I don't have the same problem when dealing with any of my laptops on my network using XMBC. I purchased an Arctic Media PC to help resolve this issue. Seems to help a great deal of people with the same problem.


I have a Pi Running the OpenElec Version and have tried RaspBMC and also RasPLex (the Plex build for the PI). I've also run XBMC on PC's and laptops. OpenElec version offered the fastest most fluid response for me and will be way easier to set up and get running than Raspbian or Arch Linux.

My pi is connected to my Media via my NAS on Samba shares.  I have around 750 Movies (~1.2TB), ~700GB of TV Shows and ~350G Music.

While the Pi isn't as fast or fluid as a PC, it is certainly better than what you are describing with your current set up. For example:

  • If I press "movies" from the main menu it will load for about 3-7 seconds
  • Press start on a Movie/TV show it will load for about 3-7 seconds before playback
  • Playback of 480p & 720p files has been perfect. I have nothing in 1080p but I've heard it works fine.
  • Older divx files play fine as well as all my music files. In short, I haven't seen it stutter, buffer or refuse to play anything. Playback is perfect.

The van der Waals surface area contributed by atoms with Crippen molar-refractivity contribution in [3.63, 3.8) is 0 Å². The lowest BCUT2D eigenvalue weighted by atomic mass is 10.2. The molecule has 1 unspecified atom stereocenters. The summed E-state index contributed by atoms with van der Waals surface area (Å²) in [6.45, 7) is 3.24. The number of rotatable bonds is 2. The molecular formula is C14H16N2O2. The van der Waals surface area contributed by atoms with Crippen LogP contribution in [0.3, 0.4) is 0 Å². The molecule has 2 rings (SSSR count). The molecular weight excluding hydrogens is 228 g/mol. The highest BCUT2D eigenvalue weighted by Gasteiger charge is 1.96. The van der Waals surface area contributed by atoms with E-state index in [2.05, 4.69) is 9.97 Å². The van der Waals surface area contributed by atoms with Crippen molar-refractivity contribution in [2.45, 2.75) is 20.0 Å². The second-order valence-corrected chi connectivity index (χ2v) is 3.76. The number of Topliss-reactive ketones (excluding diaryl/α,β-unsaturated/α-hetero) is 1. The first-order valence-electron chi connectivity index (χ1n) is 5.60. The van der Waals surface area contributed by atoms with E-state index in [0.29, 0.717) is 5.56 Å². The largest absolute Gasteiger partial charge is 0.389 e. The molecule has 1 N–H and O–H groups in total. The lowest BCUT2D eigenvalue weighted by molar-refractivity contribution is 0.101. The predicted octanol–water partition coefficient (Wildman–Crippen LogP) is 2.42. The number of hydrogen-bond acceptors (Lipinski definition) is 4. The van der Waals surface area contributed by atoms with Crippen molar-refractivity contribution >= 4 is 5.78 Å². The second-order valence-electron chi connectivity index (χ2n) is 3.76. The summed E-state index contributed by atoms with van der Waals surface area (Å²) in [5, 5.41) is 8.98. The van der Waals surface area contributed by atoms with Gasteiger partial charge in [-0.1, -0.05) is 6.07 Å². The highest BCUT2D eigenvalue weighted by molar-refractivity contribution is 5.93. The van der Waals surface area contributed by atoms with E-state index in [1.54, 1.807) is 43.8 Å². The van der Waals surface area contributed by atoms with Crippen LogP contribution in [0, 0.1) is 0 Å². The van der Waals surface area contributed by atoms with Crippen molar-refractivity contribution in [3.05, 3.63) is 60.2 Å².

The only issue I have is that XBMC is refusing to recognize new movies as I add them and I haven't figured out why (and yes, they are named correctly and according to conventions).

In regards to a remote, try a Media Center Remote like this one from Amazon ANDROSET Mini 2.4GHz Wireless Air Keyboard and Air Mouse As the First Reviewer points out on the Amazon page, the remote itself is just OK, but the IR receiver can be used with Harmony remotes (I have the Harmony 200). This remote/IR Receiver works out of the box with every version/install/variant of XBMC I've ever tried. Not bad for $8.00.

Now, with all of that said... have you tried Plex? While it's performance is sluggish on the Pi it pretty snappy on the Roku boxes. Please bear in mind that with Plex you need to have the Plex Server running on another computer somewhere and so that may not be for everyone. Also RasPLex (the Pi build for Plex) is still new/beta and so performance may increase as the project matures.